Casino proposal reaction mixed

Maybe Las Vegans do want a casino in every neighborhood.

Or maybe 38 notices mailed out about a meeting on a proposed casino aren’t enough to pack in the opponents.

About 70 people came out Tuesday night to talk with representatives of Focus Property Group, which is proposing a casino at the gateway to Kyle Canyon and Mount Charleston.

The reaction at the meeting was mixed.

There were some who were against the casino and the development, which will be made up of 16,000 housing units on 1,712 acres.

June Fiedler, who lives near the site, pointed to two schools nearby and said she worried about the increase in cars in the area.

"Children and traffic don’t mix," Fiedler said.

As for the gambling, she said, "we have enough casinos."

Todd Schwartz, president of the Spring Mountain Ranch Homeowners Association, said there was "casino fatigue" with gambling in so many neighborhoods.

But there were also those — who turned out in about equal numbers to their counterparts — who saw the plan for new neighborhoods and a new casino as the march of Las Vegas prosperity.

"We’re growing and we’re going to keep growing," said Jeremy Amar, who was at the meeting with his wife and their 2-month-old daughter.

"I like that the casino is tucked into the corner," he said.

"I’m all for a casino in the area," said Mike Holland, who has lived in northwest Las Vegas, near Interstate 95, for three years. "That’s jobs for the area."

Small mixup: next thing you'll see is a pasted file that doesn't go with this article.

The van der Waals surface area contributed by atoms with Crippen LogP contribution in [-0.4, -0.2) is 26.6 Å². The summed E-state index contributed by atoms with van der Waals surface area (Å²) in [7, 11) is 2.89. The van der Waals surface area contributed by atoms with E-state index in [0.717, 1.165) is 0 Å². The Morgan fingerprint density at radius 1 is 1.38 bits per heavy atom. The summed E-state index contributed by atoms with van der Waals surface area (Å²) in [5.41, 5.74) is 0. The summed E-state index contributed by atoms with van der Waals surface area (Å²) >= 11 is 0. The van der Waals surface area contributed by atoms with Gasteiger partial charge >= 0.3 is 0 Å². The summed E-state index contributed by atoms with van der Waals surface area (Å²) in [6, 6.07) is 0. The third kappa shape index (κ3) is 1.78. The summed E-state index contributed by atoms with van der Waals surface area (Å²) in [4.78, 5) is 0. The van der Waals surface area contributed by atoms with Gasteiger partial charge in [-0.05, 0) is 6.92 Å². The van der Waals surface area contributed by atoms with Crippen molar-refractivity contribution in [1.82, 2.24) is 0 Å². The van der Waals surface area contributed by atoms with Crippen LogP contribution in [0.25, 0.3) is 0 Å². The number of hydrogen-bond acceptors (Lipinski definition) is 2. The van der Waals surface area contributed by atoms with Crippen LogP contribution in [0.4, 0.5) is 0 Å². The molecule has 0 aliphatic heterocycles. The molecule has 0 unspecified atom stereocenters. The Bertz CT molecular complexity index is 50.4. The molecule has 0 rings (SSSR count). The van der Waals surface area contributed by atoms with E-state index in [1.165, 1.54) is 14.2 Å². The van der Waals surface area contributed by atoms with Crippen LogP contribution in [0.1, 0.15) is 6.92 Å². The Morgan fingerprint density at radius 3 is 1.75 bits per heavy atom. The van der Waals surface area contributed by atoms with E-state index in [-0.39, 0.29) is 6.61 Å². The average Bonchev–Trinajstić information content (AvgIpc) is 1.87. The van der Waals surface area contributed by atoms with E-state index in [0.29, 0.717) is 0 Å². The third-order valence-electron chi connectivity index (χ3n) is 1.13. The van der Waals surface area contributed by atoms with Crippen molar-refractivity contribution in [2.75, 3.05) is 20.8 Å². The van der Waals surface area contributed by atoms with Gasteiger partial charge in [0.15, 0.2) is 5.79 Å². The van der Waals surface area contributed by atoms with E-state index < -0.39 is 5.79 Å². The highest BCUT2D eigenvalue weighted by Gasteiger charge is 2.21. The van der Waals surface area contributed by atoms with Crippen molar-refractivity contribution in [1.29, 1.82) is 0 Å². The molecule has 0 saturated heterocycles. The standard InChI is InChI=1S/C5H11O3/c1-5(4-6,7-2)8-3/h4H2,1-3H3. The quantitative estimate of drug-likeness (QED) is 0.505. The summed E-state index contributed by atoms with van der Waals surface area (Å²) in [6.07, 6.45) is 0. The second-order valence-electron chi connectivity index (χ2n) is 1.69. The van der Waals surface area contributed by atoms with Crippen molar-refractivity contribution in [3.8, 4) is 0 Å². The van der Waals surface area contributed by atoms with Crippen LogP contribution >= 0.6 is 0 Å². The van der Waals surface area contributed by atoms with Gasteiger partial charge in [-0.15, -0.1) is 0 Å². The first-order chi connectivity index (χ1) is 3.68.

The meeting, required under state law, was held in a small room at Mountain Crest Community Center.

Residents perused blown-up maps and posters that depicted the plans for the project.

They also were able to question representatives of the Focus Property Group.

Attendees then filled out comment cards, which Mark Fiorentino, senior vice president of government affairs for the Focus Property Group, said he would summarize and submit to the Las Vegas City Council and the city’s Planning Commission.

Fiorentino said the format is "much more productive. People can ask questions, then sit down, and we can get their real thoughts."

But some said the format was inadequate.

"I think this meeting is a sham," said Schwartz, president of the homeowners association. "There’s no way to offer alternatives, to have neighbors know what each other is thinking. This project is being shoved down our throats."

As for the attendance, Focus Property officials could view it as a sign that residents aren’t as outraged as opponents might think.

But those opponents point out that only 38 property owners nearest the property were notified about the meeting.

The list of property owners that Focus notified included Focus itself.

Fiorentino said state law requires the notification of everyone within 2,500 feet. But since no one lives within 2,500 feet, Focus was required to go out until at least 30 property owners were included.

That meant notifications were sent to those within 2,700 feet, Fiorentino said.

Notifications were also sent to homeowners associations; and Councilman Steve Ross sent out a meeting notice in his newsletter, though his office initially had the date of the meeting wrong.

Fiorentino, though, said that coupled with media coverage and activists in the area, the public has been informed.

"Everybody who lives anywhere near this project knows about it," he said.

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